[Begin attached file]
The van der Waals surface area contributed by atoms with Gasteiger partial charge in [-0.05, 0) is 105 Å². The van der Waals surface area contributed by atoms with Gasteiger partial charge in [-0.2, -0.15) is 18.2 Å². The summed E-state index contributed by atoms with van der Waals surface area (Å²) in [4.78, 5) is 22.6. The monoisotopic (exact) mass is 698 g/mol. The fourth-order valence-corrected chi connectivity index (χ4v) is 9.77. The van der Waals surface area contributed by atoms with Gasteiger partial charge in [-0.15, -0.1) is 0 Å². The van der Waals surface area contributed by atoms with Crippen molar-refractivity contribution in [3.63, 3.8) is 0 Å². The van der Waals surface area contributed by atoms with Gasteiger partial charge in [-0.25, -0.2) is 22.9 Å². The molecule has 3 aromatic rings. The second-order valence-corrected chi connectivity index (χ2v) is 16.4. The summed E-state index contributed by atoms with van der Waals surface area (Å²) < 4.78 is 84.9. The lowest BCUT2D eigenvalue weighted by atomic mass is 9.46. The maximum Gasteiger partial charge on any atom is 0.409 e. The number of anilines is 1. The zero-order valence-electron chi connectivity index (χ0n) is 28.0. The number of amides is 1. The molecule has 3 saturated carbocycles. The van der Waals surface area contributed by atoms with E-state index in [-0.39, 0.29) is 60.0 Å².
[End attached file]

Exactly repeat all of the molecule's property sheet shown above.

The van der Waals surface area contributed by atoms with Gasteiger partial charge in [-0.05, 0) is 105 Å². The van der Waals surface area contributed by atoms with Gasteiger partial charge in [-0.2, -0.15) is 18.2 Å². The summed E-state index contributed by atoms with van der Waals surface area (Å²) in [4.78, 5) is 22.6. The monoisotopic (exact) mass is 698 g/mol. The fourth-order valence-corrected chi connectivity index (χ4v) is 9.77. The van der Waals surface area contributed by atoms with Gasteiger partial charge in [-0.15, -0.1) is 0 Å². The van der Waals surface area contributed by atoms with Crippen molar-refractivity contribution in [3.63, 3.8) is 0 Å². The van der Waals surface area contributed by atoms with Gasteiger partial charge in [-0.25, -0.2) is 22.9 Å². The molecule has 3 aromatic rings. The second-order valence-corrected chi connectivity index (χ2v) is 16.4. The summed E-state index contributed by atoms with van der Waals surface area (Å²) < 4.78 is 84.9. The lowest BCUT2D eigenvalue weighted by atomic mass is 9.46. The maximum Gasteiger partial charge on any atom is 0.409 e. The number of anilines is 1. The zero-order valence-electron chi connectivity index (χ0n) is 28.0. The number of amides is 1. The molecule has 3 saturated carbocycles. The van der Waals surface area contributed by atoms with E-state index in [-0.39, 0.29) is 60.0 Å².